What’s weird about these goblins?

credit: Hammermancer image by Iguanamouth

1 They worship seagulls, after being caught at sea on a particularly treacherous voyage, and view them as pecky angels. The worship is not at all mutual and many of the dropping-caked goblins are blind in one or more eyes.

2 They love explosions. They were raised in a mine, turfed out by expansionist dwarves, and now they roam the countryside with a cartload of stolen dynamite and a grudge to settle. (They can hurl mining explosives, dealing moderate area damage, and they defend their cart with terrifying, chew-through-your-ankles zeal.)

3 They killed a first-level adventuring party, and have therefore levelled up. One of them is convinced he’s a cleric, another a wizard, a third a rogue, and so on. They all wear armour that’s far too big for them, but they can fight better than the average goblin.

4 They feed off insults thanks to an old fey pact. They’ll try to get people to swear at them or toss garbage their way, at which point they gain a handful of temporary hitpoints and maybe a bonus to hit for a round or two. To encourage insults, they dress as offensively as possible and like throwing turds at people.

5 They live inside a giant beehive full of giant bees, and they serve the queen. They paint themselves yellow and black in an attempt to fit in; this may or not not just be part of a ruse to steal some giant honey.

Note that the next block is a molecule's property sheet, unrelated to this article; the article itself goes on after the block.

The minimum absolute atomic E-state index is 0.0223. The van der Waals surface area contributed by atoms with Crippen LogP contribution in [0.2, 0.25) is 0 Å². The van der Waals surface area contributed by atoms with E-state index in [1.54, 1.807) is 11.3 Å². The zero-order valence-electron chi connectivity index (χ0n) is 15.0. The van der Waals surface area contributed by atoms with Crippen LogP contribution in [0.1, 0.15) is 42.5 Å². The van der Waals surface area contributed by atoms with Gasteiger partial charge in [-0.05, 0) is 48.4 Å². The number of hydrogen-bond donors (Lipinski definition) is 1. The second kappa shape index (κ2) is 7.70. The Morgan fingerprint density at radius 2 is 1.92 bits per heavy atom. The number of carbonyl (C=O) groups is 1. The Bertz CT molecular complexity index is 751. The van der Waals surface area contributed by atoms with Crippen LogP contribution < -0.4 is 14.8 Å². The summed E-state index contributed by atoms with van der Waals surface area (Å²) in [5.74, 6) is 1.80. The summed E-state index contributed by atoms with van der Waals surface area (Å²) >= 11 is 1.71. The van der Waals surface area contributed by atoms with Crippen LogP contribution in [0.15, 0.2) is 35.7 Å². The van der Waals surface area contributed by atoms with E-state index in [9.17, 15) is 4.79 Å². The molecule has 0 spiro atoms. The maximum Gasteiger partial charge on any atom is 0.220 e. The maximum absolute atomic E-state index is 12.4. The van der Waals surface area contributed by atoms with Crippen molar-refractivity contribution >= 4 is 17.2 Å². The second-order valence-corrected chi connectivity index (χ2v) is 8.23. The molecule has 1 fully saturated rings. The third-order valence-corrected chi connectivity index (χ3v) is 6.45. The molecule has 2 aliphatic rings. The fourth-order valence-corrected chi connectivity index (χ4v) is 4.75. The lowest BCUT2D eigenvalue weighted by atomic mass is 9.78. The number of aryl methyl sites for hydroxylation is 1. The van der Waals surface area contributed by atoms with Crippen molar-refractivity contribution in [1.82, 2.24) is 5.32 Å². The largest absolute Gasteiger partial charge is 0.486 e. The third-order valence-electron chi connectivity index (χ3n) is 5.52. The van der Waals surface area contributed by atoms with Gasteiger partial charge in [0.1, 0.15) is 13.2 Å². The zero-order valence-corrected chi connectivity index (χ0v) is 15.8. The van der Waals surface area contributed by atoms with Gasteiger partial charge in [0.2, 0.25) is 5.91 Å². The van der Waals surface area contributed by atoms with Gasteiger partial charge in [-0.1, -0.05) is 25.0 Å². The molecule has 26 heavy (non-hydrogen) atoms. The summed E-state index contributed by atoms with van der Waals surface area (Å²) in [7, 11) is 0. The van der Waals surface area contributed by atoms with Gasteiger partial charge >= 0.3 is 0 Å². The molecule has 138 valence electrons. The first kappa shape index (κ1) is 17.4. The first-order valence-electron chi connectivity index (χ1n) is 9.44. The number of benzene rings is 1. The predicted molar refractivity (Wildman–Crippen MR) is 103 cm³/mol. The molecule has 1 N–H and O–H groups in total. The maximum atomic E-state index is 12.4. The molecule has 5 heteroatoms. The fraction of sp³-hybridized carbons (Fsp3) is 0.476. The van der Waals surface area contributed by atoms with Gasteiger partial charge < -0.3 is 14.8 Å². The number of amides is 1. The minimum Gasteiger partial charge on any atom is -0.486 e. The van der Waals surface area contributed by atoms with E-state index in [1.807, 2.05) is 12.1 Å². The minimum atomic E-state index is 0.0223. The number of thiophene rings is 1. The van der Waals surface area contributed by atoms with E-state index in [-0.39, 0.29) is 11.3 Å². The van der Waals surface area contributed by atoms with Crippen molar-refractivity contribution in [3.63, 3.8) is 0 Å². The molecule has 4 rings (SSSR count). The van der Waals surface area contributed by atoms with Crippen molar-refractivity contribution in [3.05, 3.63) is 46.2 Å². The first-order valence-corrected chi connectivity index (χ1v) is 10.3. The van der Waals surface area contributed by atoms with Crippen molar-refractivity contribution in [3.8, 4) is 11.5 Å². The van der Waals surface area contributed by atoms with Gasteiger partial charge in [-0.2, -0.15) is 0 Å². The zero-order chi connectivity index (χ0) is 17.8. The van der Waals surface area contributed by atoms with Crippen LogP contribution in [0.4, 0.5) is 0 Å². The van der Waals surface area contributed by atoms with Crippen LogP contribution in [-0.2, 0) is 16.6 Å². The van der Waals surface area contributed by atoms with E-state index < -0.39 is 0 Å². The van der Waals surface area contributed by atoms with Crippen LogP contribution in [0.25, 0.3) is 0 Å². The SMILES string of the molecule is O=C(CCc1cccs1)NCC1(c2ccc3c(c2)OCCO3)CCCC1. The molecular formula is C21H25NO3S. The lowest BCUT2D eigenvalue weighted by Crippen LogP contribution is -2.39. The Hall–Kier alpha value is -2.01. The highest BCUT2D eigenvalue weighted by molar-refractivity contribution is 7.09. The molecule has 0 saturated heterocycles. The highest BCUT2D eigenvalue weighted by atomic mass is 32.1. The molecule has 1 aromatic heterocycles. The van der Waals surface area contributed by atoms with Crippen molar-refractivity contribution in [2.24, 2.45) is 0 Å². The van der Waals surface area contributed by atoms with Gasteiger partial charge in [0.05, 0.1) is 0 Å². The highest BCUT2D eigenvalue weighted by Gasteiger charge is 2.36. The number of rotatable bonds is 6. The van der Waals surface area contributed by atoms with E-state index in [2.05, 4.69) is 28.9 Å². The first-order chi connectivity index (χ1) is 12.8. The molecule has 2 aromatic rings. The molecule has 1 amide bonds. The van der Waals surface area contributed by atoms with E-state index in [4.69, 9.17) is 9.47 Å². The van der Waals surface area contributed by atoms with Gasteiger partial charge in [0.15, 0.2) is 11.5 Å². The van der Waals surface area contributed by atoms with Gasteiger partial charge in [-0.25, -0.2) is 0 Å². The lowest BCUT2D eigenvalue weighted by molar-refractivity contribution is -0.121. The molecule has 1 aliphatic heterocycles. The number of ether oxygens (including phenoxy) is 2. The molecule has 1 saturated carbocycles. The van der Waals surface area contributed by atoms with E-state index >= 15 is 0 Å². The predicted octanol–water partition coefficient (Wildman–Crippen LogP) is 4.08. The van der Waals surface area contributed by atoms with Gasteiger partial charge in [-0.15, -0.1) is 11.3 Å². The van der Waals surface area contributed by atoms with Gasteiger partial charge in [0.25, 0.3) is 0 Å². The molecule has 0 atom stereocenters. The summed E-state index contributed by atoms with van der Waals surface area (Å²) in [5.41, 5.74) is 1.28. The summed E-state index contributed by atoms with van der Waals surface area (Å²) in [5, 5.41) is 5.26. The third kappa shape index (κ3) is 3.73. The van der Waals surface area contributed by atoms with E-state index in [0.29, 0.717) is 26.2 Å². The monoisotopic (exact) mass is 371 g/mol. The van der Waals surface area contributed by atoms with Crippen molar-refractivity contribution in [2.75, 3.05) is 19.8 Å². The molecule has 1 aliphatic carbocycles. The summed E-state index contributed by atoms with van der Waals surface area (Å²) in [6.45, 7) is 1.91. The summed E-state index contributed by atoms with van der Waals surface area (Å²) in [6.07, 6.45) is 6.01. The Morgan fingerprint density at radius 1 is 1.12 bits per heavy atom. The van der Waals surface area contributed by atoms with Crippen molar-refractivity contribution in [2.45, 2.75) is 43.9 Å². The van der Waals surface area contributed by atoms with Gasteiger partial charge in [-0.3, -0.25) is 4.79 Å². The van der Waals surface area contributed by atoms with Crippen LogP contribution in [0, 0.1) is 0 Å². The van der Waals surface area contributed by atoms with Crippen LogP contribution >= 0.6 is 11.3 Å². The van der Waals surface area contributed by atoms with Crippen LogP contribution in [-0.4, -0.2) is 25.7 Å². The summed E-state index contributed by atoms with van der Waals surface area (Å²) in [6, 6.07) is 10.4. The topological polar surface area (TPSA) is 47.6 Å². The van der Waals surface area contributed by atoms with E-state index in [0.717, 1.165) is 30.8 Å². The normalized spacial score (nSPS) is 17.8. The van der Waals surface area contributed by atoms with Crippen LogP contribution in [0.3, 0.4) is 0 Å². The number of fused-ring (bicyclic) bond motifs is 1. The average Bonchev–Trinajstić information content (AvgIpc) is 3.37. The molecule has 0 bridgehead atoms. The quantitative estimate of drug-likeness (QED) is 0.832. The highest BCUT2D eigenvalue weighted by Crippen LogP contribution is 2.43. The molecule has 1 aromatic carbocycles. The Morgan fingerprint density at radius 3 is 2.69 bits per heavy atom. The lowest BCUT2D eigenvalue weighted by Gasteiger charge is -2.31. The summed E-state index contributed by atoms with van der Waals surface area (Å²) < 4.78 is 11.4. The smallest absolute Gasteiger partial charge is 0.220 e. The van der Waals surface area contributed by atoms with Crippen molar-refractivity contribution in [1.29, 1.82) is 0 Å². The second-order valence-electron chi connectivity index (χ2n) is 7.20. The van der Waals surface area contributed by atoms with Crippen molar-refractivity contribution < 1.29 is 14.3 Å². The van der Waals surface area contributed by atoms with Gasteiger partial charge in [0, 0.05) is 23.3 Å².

6 They’re not a joke; they’re anti-dwarf tunnel-fighters, trained to make improvised traps and lay ambushes. Their kind can see in total darkness, and they all inflict sneak attack damage as though they were rogues. (They’ll run like hell away from a fight, too, if it looks like they can’t win. Tracking them down is half the battle.)

7 A necromancer wove spells of undeath over the wrong graveyard, so now they’re skeletal goblins. Not much else has changed about them; they retain their mischievous nature, and often enjoy swapping heads or playing each other like xylophones as a gag.

8 They’re not interested in fighting, and are on a sort of fund-raising mission to get enough copper pieces to repair their dungeon roof, which has been leaking something awful. They’re doing okay so far, but they need a solid donation to ensure they can stay homed through winter.

9 They made off with a sizeable portion of a dragon’s hoard and are living like kings – and they’re clad in stolen magic armour that makes them hard to kill. They’re not the real threat, though, because the dragon can smell stolen gold, and she’s coming to get it back.